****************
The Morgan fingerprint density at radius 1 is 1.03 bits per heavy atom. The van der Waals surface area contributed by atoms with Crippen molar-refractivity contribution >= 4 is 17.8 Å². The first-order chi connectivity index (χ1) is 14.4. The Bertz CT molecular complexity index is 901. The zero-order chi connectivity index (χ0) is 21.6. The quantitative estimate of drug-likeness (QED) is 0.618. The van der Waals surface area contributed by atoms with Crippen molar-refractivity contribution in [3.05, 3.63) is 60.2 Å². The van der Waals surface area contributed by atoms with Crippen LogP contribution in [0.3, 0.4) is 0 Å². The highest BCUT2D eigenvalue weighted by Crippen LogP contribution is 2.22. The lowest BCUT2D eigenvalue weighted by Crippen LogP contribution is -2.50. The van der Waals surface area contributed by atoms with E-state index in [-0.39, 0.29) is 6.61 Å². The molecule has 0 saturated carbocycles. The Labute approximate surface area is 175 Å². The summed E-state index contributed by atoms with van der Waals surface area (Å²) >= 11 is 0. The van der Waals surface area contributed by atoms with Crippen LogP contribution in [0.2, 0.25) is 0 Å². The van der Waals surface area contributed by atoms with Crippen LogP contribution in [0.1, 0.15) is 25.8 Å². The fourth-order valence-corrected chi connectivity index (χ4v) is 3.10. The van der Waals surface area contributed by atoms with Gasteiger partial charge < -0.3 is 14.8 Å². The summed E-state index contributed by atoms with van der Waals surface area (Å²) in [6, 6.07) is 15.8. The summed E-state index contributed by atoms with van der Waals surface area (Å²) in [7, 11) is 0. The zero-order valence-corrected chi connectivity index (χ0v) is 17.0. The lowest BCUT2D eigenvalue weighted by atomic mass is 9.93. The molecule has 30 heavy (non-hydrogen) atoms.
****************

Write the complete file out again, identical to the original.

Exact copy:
The Morgan fingerprint density at radius 1 is 1.03 bits per heavy atom. The van der Waals surface area contributed by atoms with Crippen molar-refractivity contribution >= 4 is 17.8 Å². The first-order chi connectivity index (χ1) is 14.4. The Bertz CT molecular complexity index is 901. The zero-order chi connectivity index (χ0) is 21.6. The quantitative estimate of drug-likeness (QED) is 0.618. The van der Waals surface area contributed by atoms with Crippen molar-refractivity contribution in [3.05, 3.63) is 60.2 Å². The van der Waals surface area contributed by atoms with Crippen LogP contribution in [0.3, 0.4) is 0 Å². The highest BCUT2D eigenvalue weighted by Crippen LogP contribution is 2.22. The lowest BCUT2D eigenvalue weighted by Crippen LogP contribution is -2.50. The van der Waals surface area contributed by atoms with E-state index in [-0.39, 0.29) is 6.61 Å². The molecule has 0 saturated carbocycles. The Labute approximate surface area is 175 Å². The summed E-state index contributed by atoms with van der Waals surface area (Å²) >= 11 is 0. The van der Waals surface area contributed by atoms with Crippen LogP contribution in [0.2, 0.25) is 0 Å². The van der Waals surface area contributed by atoms with Crippen LogP contribution in [0.1, 0.15) is 25.8 Å². The fourth-order valence-corrected chi connectivity index (χ4v) is 3.10. The van der Waals surface area contributed by atoms with Gasteiger partial charge < -0.3 is 14.8 Å². The summed E-state index contributed by atoms with van der Waals surface area (Å²) in [6, 6.07) is 15.8. The summed E-state index contributed by atoms with van der Waals surface area (Å²) in [7, 11) is 0. The zero-order valence-corrected chi connectivity index (χ0v) is 17.0. The lowest BCUT2D eigenvalue weighted by atomic mass is 9.93. The molecule has 30 heavy (non-hydrogen) atoms.